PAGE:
confidence man


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confidence man

n.
A man who swindles his victims by using a confidence game.

confidence man

or

confidence trickster

n
another name for con man

con′fidence man`


n.
a person who swindles others by means of a confidence game; swindler.
[1840–50, Amer.]
ThesaurusAntonymsRelated WordsSynonymsLegend:
Noun1.confidence man - a swindler who exploits the confidence of his victimconfidence man - a swindler who exploits the confidence of his victim
chiseler, chiseller, defrauder, grifter, scammer, swindler, gouger - a person who swindles you by means of deception or fraud
References in classic literature ?
confidence man is more detestable than that of a highway robber; and
And Isaacs & Sons were delighted at the great man's pleasantry, and afterward repeated it many times, calling upon each other to bear witness, and Spear felt as though some one had given him a new backbone, and Andrews, who was guiding Thorndike out of the building, was thinking to himself what a great confidence man had been lost when Thorndike became a banker.
Following the logic of the confidence man, Trump cannot stop communicating but speaks in an entirely self-advantaging, promotional idiom--a form of discourse Andrew Wernick describes as 'a species of rhetoric .
Sin embargo, lo que no pudo pronosticar Melville era la posibilidad insolita de que los embelecos y seducciones del confidence man le permitiesen algun dia tomar el mando del barco en que navegaba, volverse el hombre mas poderoso del mundo.
See Johannes Dietrich Bergmann, "The Original Confidence Man," excerpted in Herman Melville, The Confidence-Man: His Masquerade, Norton Critical Edition, edited by Hershel Parker and Mark Niemeyer, 2nd edition (New York: W.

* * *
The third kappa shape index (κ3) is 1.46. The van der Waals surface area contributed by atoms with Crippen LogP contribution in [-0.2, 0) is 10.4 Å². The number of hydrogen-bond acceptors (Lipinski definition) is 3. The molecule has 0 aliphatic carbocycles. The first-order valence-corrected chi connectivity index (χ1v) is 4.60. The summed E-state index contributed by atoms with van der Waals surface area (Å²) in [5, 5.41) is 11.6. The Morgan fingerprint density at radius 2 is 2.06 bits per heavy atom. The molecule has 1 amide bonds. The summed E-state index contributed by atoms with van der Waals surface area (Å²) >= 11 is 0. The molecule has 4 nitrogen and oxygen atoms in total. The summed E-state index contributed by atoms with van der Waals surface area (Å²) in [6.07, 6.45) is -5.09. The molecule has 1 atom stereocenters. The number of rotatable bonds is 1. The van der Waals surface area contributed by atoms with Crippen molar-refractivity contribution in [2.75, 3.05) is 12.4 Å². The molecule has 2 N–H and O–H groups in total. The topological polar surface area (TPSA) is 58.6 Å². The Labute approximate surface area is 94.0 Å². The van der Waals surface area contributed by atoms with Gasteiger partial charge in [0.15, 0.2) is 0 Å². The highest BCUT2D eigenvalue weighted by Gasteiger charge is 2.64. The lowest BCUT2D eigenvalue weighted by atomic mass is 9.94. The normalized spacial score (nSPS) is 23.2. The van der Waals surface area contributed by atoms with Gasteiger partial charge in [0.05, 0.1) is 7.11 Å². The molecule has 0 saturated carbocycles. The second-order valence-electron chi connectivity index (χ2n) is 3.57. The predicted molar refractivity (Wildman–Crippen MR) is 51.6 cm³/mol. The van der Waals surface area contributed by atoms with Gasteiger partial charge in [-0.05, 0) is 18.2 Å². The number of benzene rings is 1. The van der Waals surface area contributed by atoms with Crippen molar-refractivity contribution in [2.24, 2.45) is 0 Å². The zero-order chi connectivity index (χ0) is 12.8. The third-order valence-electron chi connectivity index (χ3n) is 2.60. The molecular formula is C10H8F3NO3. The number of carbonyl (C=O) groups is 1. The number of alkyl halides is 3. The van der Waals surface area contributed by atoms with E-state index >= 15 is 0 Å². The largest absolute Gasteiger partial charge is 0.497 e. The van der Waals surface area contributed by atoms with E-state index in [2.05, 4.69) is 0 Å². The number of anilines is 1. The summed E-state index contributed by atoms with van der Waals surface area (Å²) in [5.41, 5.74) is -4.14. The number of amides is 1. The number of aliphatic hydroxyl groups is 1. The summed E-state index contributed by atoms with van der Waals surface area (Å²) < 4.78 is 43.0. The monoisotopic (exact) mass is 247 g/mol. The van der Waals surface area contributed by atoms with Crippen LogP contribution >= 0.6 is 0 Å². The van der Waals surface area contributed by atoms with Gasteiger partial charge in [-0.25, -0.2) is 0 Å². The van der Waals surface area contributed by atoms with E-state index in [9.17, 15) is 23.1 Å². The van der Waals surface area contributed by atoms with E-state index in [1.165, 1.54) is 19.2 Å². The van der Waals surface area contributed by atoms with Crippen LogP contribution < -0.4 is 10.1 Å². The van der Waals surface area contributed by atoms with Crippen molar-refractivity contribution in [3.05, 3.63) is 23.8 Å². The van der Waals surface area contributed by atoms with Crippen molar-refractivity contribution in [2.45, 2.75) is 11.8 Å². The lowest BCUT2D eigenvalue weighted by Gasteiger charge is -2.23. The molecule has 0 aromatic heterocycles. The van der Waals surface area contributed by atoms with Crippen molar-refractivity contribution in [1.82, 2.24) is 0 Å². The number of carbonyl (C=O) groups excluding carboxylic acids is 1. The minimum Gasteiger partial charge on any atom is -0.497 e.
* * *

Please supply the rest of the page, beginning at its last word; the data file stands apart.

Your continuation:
Many childhood experiences teach Felix how to be a confidence man.
London Frog" follows Todd Gleason, confidence man who, appalled that a filthy rich couple wins the lottery, sets out to gain a piece of the pie himself.
Racism and madness are linked in "Mirrors of Madness: The Confidence Man and 19" Century American Psychiatry" by Yasunaka Hashimoto.
Richard Nash's The Rainmaker-, Burt Lancaster plays a flamboyant confidence man who promises to bring rain to drought-stricken Texas.
The documentary coda -- in which the original and fake Makhmalbafs meet, and then go to visit the family that sent one of them to prison -- foils the film's preface, in which a taxi driver delivers the journalist and two soldiers to arrest the confidence man.
Discussing the "original character," who is the selfsame confidence man himself, Melville compares him to a "revolving Drummond light, raying away from itself all round it--everything is lit by it, everything starts up to it (mark how it is with Hamlet), so that, in certain minds, there follows upon the adequate conception of such a character, an effect, in its way, akin to that which in Genesis attends upon the beginnings of things" (373-374).
Melville gave up because he stopped being published, leaving The Confidence Man and Billy Budd in his desk drawer.